What do you get when you blend digital escape-the-room adventures, puzzle and treasure hunts, “Survivor” and the “Amazing Race,” haunted houses and interactive theater?
Animas High School’s Escape Room. And it might be the perfect entertainment for a spring evening.
“Six geniuses can enter the room,” said Aliza Cruz, a math teacher at AHS, “but if they can’t work together, they probably won’t get out.”
The origin of escape rooms is somewhat in dispute, but whether they began in Silicon Valley in 2006 or in Japan in 2007, they have spread around the world. Likened to a physical version of “escape-the-room” video games, they can be set to resemble such things as a space station or a dungeon.
They generally involve solving multiple and diverse puzzles to solve a murder mystery, find a treasure map or simply provide a path to the keys that will allow players to depart the room. And it all has to happen while the clock is ticking down the allowed 60 minutes.
Cruz, whose geometry students collaborated with biology teacher Tina Hott’s students on the AHS Escape Room, is an admitted escape-room junkie.
“I’m a person who likes games and puzzles in general,” Cruz said. “Two years ago, my younger brother in Charlotte (North Carolina) took me to one, and now I’ve been to five or six in different cities.”
Cruz is quick to point out that she doesn’t travel to cities just to visit escape rooms, but when she’s going somewhere, she always checks to see if there is one and makes a point of going.
As much as the students learned creating the Escape Room, they may learn even more as gamemasters watching groups attempt the solutions, especially the importance of communication and paying attention to detail.
“We had a group yesterday (Thursday) that weren’t speaking to each other,” sophomore Victoria Reeve said. “Or they were miscommunicating, so they got really frustrated and quit before time was up.”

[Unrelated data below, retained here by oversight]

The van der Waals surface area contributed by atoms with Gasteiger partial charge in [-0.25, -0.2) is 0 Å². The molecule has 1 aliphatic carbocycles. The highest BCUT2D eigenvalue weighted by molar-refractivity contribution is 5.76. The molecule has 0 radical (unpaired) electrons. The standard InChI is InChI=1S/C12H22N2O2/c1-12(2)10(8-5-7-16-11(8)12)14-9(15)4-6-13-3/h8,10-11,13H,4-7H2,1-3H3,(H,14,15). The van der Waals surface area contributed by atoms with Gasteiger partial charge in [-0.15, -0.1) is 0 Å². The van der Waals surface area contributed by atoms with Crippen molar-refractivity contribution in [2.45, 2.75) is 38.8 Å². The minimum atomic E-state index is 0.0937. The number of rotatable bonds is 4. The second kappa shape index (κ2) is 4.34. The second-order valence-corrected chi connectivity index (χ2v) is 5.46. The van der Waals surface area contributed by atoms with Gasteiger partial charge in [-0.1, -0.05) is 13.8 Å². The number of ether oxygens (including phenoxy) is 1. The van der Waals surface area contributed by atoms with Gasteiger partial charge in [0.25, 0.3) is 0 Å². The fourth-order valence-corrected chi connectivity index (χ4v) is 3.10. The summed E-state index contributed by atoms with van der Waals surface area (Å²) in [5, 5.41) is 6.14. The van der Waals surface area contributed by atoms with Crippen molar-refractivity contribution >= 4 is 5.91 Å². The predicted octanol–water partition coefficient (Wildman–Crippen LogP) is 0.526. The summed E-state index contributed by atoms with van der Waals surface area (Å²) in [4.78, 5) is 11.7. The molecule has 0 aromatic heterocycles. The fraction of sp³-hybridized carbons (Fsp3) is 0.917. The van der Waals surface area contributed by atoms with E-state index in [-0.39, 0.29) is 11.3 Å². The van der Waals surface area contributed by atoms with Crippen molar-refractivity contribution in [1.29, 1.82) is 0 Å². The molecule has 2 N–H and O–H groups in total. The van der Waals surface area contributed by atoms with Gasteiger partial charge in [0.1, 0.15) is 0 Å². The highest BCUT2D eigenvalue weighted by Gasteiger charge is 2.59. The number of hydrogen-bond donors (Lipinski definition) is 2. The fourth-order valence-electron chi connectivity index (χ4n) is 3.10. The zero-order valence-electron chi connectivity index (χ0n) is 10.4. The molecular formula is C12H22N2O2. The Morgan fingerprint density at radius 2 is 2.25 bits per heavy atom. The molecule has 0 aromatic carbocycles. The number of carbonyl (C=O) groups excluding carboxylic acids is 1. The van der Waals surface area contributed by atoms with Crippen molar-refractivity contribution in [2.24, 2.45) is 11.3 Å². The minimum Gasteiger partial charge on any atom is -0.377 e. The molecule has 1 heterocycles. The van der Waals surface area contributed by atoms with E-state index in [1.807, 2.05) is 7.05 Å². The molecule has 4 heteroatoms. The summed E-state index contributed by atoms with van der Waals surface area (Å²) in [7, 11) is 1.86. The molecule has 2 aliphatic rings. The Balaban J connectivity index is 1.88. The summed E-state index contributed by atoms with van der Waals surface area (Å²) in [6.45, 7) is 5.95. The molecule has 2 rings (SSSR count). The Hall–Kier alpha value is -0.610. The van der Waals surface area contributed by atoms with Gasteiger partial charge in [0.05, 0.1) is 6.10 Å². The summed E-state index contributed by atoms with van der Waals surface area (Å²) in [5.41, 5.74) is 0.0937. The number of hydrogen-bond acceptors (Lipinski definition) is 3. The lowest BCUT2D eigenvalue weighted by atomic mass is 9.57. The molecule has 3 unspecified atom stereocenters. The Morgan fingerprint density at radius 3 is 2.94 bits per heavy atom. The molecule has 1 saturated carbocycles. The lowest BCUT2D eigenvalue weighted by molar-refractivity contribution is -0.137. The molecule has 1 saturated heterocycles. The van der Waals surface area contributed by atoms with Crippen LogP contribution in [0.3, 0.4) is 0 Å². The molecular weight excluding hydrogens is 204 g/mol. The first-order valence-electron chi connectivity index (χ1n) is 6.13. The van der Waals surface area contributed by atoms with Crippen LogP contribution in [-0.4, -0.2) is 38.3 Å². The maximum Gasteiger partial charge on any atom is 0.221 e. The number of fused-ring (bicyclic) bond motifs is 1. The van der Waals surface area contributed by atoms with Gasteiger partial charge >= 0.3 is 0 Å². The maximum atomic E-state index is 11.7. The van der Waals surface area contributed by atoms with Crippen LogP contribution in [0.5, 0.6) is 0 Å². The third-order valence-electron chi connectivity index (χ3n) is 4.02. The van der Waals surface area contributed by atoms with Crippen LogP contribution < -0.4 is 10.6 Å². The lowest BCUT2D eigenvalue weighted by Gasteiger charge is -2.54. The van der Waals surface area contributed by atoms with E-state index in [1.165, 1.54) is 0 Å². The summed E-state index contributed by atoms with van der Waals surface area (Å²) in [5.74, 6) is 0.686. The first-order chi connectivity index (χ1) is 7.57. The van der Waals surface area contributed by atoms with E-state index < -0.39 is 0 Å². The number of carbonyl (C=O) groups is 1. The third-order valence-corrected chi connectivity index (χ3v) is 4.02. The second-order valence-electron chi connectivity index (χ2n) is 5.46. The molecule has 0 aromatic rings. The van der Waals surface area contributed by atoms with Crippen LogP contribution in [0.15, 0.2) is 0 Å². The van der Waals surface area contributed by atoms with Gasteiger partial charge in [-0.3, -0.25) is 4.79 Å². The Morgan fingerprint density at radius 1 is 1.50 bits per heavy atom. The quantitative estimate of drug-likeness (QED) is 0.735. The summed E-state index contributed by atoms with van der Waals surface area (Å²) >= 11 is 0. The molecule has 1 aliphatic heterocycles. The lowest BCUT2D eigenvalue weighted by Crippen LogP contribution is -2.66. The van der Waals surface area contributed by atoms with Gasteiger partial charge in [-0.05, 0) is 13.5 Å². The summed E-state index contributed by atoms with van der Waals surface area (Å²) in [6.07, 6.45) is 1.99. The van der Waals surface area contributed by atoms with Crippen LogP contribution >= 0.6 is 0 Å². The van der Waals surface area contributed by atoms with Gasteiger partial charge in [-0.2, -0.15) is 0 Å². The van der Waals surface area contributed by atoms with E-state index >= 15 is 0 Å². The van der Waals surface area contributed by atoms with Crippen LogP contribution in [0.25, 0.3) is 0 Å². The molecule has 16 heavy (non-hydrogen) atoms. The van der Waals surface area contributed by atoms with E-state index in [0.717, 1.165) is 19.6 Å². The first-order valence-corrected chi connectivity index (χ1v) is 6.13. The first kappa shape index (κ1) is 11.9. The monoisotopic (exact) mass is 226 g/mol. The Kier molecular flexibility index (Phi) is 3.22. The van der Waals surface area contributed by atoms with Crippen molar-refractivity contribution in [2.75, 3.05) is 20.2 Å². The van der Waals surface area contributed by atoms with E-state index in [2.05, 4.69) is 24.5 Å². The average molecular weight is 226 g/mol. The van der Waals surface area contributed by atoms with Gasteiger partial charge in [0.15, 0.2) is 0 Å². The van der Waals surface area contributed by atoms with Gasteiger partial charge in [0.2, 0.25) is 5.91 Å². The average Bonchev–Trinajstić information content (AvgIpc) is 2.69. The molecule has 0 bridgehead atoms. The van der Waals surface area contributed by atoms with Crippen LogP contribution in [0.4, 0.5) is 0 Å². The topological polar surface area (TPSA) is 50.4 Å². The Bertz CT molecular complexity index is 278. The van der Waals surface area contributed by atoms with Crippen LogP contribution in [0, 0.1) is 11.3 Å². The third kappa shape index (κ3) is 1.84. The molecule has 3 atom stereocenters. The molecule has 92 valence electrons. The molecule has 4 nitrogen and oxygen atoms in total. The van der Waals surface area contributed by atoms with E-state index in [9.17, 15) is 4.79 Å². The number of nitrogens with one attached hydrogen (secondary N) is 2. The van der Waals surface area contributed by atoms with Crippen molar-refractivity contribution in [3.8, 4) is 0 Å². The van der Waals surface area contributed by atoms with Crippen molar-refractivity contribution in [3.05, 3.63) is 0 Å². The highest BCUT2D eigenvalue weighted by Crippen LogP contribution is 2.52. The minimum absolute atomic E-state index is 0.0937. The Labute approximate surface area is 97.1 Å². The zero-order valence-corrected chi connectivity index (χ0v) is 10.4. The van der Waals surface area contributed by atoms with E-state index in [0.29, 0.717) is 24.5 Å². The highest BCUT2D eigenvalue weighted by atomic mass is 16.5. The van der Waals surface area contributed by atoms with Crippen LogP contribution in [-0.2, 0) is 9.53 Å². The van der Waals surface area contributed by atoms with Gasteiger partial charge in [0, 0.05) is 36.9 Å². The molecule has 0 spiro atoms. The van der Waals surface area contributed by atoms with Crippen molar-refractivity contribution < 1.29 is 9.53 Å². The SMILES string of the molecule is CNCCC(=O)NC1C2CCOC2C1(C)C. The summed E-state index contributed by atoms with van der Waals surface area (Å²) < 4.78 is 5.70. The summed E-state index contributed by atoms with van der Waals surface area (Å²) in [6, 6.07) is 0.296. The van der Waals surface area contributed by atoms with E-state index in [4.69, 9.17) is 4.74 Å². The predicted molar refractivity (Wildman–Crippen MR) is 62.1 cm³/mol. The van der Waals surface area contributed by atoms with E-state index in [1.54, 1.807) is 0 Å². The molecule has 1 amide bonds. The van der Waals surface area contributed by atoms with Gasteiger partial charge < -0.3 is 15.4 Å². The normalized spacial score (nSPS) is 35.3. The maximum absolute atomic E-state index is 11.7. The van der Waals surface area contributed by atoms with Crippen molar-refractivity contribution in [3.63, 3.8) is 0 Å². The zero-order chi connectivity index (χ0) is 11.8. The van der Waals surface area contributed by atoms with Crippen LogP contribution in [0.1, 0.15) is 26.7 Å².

Creating the roomThe design started with a trip to Albuquerque, where students visited the New Mexico Escape Room and picked the brains of the owners for two hours.
“Then, when we came back, the students came up with different scenarios and pitched them to each other,” Cruz said. “We did a gallery walk of the ideas to pick the most appropriate.”
The AHS version had to incorporate geometry and biology themes. It also includes art created by the students blending geometry and anatomy. Everyone going through the room must sign an agreement not to disclose details – no spoiler alerts for future participants – but it won’t ruin the experience to say it’s art-based.
“In the math department, we’re trying to push the idea that there are ideas that are habits of mathematicians,” Cruz said. “Critical thinking, creative thinking, being analytical, and the students had to use all of them on this project.”
The escape room also tapped into the “Habits of Heart and Mind” that are a key part of Animas High School’s overall philosophy, she said. Remembered with the acronym PAPER, they are perseverance, advocacy, perspective, evidence and refinement.
“This certainly took a lot of perseverance and refinement,” Cruz said. “Students have learned building skills, hanging doors, using power drills, painting, learning you have to clean your brushes after painting or they dry out. We wanted this to look professional, so we built and rebuilt the wall, painted and repainted.”
One big help was a kit from Breakout EDU, which included several different kinds of locks and other items to create the puzzles.
The project required effort from all the biology and geometry students, and it roped in other students in the public charter school based on learning from projects. A senior art teacher and several of her students served as advisers, a couple of older students figured out the audio-visual system, and several teachers loaned the televisions used in the experience from their rooms.
“We’ve seen students who are not necessarily engaged in class become energized by this project,” Cruz said. “Collectively, as a group, they formed an idea of what this project could be, and they pushed each other. As kids get older, they forget how to learn from watching other people make mistakes, but we hope this brought that back.”
As of the last play test on Friday, no one had finished the puzzle sequence in the time allowed.
In addition to being a learning experience for the students, Cruz has learned a lot, too.
“I leaned to relinquish control,” said the former High Tech High teacher, “and I relearned that I can trust the students to make decisions. They were inspiring, and they were inspired.”